The Influence Of Modern Technology Could Shape A Person Into Bystander
The twenty-eight-year-old Catherine ‘Kitty’ Genovese was murdered and raped on the street in Kew Gardens, New York, in the early morning hours of March 13, 1964. Initially, the incident received little attention until two weeks later, in the New York Times, Martin Gansberg’s famous article, ‘Thirty-Eight Who Saw Murder, Didn’t Call the Police,’ was published. In fact, the incident was witnessed by only twelve people, yet each did nothing to help Genovese significantly until it was too late. The given crime scene has become the ultimate example of the “bystander effect” meaning regularly alludes in connection to a situation where a greater number of individuals are present, watching the person in trouble or in distress, yet they will be simply watching the person suffer rather than to help and call the authorities. People are more likely to help a person in distress or make a move against the situation if there are no witnesses present, it is the dread of being assessed and getting involved. The reason there is consistently scattering of duty is that individuals feel less responsible or mindful of assistance in a situation where there are more witnesses around. The bystander effect arises from a misinterpretation of an undefined emergency situation as a non-emergency based on their own past experiences or other social signals. In the face of ambiguous situations, people initially look for reference clues of past experiences.
The bystander effect is also due to a diffusion of responsibility, since each witness can rationalize his or her lack of action. On the other hand, Today’s technology and social media has influenced our worldwide surroundings in various manners. Modern technology has made a further developed society and economy. We use technology such as cellphones, cameras, radios etc. In each part of life today. New advancements and innovation help make a more stable environment and lessens the crime rates. The usage of technology and social media in the criminal equity framework isn’t new however it is still progressively obvious today.
However, the usage of technology makes us feel a human chain in the social media but it’s actually turning us into bystanders. News stories have included individuals who live-videoing or Peri-scoping a horrifying crime, the respondents have declared the video was to be used as confirmation, or that they couldn’t intervene or else they additionally would mediate to what is happening. Numerous individuals use to post live occasions as opposed to enjoying genuine real-life experiences. Is this the reality when individuals are seeing a crime scene? Increasingly shocking crime scenes are being indicated graphically as a result of witnesses and observers taping an incident and the aftermath.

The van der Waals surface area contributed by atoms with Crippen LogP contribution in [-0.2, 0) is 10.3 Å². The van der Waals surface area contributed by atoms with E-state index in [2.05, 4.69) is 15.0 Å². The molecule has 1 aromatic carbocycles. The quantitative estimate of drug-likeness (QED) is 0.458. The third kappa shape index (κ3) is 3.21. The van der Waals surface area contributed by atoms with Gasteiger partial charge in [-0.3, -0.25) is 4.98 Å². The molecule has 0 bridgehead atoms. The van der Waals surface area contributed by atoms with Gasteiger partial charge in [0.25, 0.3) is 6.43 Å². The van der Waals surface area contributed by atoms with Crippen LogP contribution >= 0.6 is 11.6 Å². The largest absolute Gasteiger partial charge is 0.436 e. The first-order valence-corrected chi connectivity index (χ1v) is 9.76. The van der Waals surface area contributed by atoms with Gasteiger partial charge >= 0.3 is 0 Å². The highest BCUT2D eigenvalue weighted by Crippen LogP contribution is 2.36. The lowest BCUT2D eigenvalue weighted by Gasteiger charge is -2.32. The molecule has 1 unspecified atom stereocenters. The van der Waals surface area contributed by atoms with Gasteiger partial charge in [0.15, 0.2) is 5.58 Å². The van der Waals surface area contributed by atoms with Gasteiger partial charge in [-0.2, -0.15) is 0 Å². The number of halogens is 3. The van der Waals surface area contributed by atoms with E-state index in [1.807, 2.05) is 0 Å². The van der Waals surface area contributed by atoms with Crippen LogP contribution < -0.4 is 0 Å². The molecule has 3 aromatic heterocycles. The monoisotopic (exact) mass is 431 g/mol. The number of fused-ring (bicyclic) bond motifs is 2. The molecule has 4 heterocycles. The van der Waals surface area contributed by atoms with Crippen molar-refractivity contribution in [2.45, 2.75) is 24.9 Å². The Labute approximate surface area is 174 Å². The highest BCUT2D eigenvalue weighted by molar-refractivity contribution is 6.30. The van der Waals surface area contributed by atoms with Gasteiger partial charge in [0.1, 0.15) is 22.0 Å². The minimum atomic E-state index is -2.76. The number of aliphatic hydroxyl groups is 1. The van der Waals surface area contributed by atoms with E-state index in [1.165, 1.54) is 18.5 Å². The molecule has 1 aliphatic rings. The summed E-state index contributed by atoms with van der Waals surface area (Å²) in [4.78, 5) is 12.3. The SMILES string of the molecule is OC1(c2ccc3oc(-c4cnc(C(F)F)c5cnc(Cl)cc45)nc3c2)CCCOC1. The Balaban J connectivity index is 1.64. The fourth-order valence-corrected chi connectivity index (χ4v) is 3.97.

February 27’th in the year of 2016 a young woman was charged with kidnapping, Assault, and sexual abuse involving a minor for Per-scoping the rape of her 29-year-old male partner, a teenager. She captured a live video of the sexual assault instead of helping her friend or attempting to interfere in the abuse and uploaded it to her Periscope. The attorney for the prosecution stated “Mrs. Lonina had apparently hoped that live-streaming the attack would help to stop it, but that she became enthralled by positive feedback online.” (paragraph 7) It is disturbing that as her defense the only main thing that she could do is to take her phone up and to take a video against what is happening during that time. A psychology professor named Dara Greenwood states, “The thrill of documenting something that might elicit attention from one’s peers and lead to a feeling of ‘optimal distinctiveness’ may also underlie motivations for posting sensational or unethical behaviors.
She also added, “Young adults in particular may be vulnerable to this kind of behavior because of the central role that peer approval plays in their life stage.” (paragraph 18) The need for acceptance ultimately determines whether to gain attention and validation a bystander should interfere or report the assault on social media. Adolescents, when they rely heavily on peer control, are even more vulnerable to the bystander effect. Peer pressure also prevents them from interfering if none of their peers interfere, because they fear that friends will disapprove. Therefore, the witnesses are more likely to keep watching and not to interfere if reporting a crime earns positive feedback, as they did in this case of sexual assault. Users also wonder if the sites are to blame at all, as they are the ones that should be blocked for publishing content. Such social media platforms, however, at any given time receive far too much content to be able to successfully censor content submitted. A recent example of this has been Twitter banning certain images and videos commonly associated with prohibited content, or generating excessive sensitive information where Twitter cannot censor it.